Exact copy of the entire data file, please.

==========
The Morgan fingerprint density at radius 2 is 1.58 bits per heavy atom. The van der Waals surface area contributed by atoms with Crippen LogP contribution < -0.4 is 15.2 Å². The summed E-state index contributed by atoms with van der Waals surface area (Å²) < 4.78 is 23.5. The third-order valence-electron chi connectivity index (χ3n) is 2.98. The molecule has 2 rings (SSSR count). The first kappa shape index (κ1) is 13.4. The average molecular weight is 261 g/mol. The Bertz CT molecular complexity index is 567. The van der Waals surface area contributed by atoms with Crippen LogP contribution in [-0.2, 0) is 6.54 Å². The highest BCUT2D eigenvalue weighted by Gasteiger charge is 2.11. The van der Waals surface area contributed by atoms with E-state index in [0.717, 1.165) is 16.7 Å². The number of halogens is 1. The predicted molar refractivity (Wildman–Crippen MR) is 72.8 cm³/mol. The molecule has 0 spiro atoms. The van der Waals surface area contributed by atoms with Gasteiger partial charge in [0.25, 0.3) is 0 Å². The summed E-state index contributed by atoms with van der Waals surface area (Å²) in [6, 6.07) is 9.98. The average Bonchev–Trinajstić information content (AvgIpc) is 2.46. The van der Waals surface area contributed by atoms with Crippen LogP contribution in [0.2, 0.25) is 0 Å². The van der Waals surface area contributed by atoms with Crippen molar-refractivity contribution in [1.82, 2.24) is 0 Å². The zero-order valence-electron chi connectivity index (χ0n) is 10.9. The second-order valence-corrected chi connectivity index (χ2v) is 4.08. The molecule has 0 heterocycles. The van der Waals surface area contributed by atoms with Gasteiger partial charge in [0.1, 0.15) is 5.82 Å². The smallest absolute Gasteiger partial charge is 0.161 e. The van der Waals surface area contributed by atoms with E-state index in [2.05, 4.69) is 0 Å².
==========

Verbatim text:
The Morgan fingerprint density at radius 2 is 1.58 bits per heavy atom. The van der Waals surface area contributed by atoms with Crippen LogP contribution < -0.4 is 15.2 Å². The summed E-state index contributed by atoms with van der Waals surface area (Å²) < 4.78 is 23.5. The third-order valence-electron chi connectivity index (χ3n) is 2.98. The molecule has 2 rings (SSSR count). The first kappa shape index (κ1) is 13.4. The average molecular weight is 261 g/mol. The Bertz CT molecular complexity index is 567. The van der Waals surface area contributed by atoms with Crippen LogP contribution in [-0.2, 0) is 6.54 Å². The highest BCUT2D eigenvalue weighted by Gasteiger charge is 2.11. The van der Waals surface area contributed by atoms with E-state index in [0.717, 1.165) is 16.7 Å². The number of halogens is 1. The predicted molar refractivity (Wildman–Crippen MR) is 72.8 cm³/mol. The molecule has 0 spiro atoms. The van der Waals surface area contributed by atoms with Gasteiger partial charge in [0.25, 0.3) is 0 Å². The summed E-state index contributed by atoms with van der Waals surface area (Å²) in [6, 6.07) is 9.98. The average Bonchev–Trinajstić information content (AvgIpc) is 2.46. The van der Waals surface area contributed by atoms with Crippen LogP contribution in [0.2, 0.25) is 0 Å². The van der Waals surface area contributed by atoms with Crippen molar-refractivity contribution in [1.82, 2.24) is 0 Å². The zero-order valence-electron chi connectivity index (χ0n) is 10.9. The second-order valence-corrected chi connectivity index (χ2v) is 4.08. The molecule has 0 heterocycles. The van der Waals surface area contributed by atoms with Gasteiger partial charge in [0.1, 0.15) is 5.82 Å². The smallest absolute Gasteiger partial charge is 0.161 e. The van der Waals surface area contributed by atoms with E-state index in [2.05, 4.69) is 0 Å².